By Rebecca Todd
— Do you ever get a craving for sweets? Let's say you are at an early morning meeting and some horrid sadist brings in a box of donuts. Do you partake? Maybe just a nibble?
Let's say you're in a long line at the check-out counter, you haven't had lunch yet and you're staring at the stacks of candy bars. Do you maybe grab a Snickers bar?
Or let's say it's just after Easter and you notice that your child still has a Reese's egg left in their Easter basket. You know that stores only have them once a year and this could be your last chance for another 300 and some odd days to taste the delicious, peanut butter goodness. Do you take it and blame it on your husband?
Just kidding. I know I personally would never do anything like that.
Apparently there are a lot of people out there that would, however, as it seems there are some with outrageous sugar addictions, and they don't care what it takes to get their hands on some treats. Let's just say, they have sticky fingers.
Case in point, last fall during peak honey season, thieves around the world were stealing beehives and honey. For example, in Vancouver someone stole half-a-million bees and an estimated 8,000 pounds of honey. In Gloucestershire a beekeeper had 40 tubs of honey stolen, essentially destroying his business. It was the same story in both Maryland and South Carolina. There seemed to be some kind of underground honey Mafia.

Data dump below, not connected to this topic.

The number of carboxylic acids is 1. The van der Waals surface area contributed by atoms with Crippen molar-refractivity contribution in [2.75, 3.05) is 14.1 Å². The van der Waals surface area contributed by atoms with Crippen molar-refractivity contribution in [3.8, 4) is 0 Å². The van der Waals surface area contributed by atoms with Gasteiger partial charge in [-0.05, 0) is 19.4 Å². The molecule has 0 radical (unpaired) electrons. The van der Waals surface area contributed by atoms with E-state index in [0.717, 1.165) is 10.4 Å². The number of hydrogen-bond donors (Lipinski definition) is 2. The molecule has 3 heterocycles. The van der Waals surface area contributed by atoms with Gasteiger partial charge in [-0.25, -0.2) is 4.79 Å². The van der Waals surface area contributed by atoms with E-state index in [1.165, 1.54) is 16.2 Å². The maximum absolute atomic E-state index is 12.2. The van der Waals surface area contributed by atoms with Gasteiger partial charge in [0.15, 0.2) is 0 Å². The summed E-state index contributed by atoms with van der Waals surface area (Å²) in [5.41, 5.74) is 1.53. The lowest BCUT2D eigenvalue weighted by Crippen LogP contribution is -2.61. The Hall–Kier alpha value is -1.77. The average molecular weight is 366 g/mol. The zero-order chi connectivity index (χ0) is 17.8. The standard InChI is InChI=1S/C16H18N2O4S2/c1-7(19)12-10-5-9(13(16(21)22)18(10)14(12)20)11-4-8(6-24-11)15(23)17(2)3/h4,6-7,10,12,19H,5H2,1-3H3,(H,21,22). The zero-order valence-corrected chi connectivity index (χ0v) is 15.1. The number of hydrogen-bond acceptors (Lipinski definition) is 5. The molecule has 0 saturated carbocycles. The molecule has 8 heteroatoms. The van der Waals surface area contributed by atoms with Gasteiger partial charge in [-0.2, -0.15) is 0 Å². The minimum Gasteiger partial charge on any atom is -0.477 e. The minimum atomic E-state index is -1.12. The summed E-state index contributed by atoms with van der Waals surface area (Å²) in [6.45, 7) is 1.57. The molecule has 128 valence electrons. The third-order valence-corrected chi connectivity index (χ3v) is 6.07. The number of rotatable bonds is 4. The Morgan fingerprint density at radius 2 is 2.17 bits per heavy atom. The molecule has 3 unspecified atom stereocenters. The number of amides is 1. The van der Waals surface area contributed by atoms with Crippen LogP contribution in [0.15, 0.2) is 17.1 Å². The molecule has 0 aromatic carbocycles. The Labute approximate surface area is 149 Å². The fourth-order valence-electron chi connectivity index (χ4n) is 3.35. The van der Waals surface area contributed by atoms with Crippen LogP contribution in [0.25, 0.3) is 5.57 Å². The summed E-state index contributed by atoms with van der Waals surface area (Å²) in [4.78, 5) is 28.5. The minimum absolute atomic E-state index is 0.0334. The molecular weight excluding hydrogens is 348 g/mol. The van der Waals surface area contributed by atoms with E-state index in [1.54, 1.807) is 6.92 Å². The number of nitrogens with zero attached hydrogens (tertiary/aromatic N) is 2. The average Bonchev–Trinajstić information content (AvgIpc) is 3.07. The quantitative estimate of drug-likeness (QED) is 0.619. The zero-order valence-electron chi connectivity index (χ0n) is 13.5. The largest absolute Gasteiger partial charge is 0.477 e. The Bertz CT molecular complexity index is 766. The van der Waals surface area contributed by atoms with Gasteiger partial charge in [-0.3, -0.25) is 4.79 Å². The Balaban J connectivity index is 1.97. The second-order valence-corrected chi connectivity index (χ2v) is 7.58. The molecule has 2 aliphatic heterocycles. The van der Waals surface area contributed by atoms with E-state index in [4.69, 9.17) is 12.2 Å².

Let's move on to maple syrup. We all love a good mess of pancakes with syrup, right? But what about the people that like it so much that they feel compelled to steal millions of dollars worth of the sticky, sweet syrup? Believe it or not, maple value is soaring and maple syrup is going black market. In Canada, it's the drug of choice and there seriously is a large maple cartel.
Moving on to Germany, thieves recently made off with 5 tons of Nutella chocolate hazelnut spread worth over $20,000.
Let me just say, "Ew." Let's be honest for a moment. Honey and maple syrup I can almost understand; they both contain natural, sweet, sticky goodness. Nutella is frankly just noxious artificially flavored chocolate goo. Sure, they play it off as nuts, skim milk and a touch of cocoa. But it's actually packed with fat and sugar.
Advertisers promote Nutella as breakfast, which is a disturbing thought. To be honest, my mother-in-law once fed my toddlers cake for breakfast, because they were being picky and said that's what they wanted and, you know, she's grandma. But cake is a good breakfast food right? There're eggs and bread in there. And I would much prefer they eat cake than Nutella.
So what is the point of all these robberies and the current obsessions with sweets? Obviously there's more going on here than just people with extreme cases of sweet tooth, and it's a little more serious than parents stealing from their children's Easter baskets, which I would never do.
But if you're in the sweets business, beware. There's obviously a shady confection underground. I predict it won't be long before you're walking down a city street and hear, "Psst hey, buddy," coming from a dark alley. And the sinister character standing there won't want to sell you drugs. He'll be pedaling Nutella.
- Rebecca Todd is a freelance writer and the author of the book, What's the Point?, available at booklocker.com. Contact her at firstname.lastname@example.org.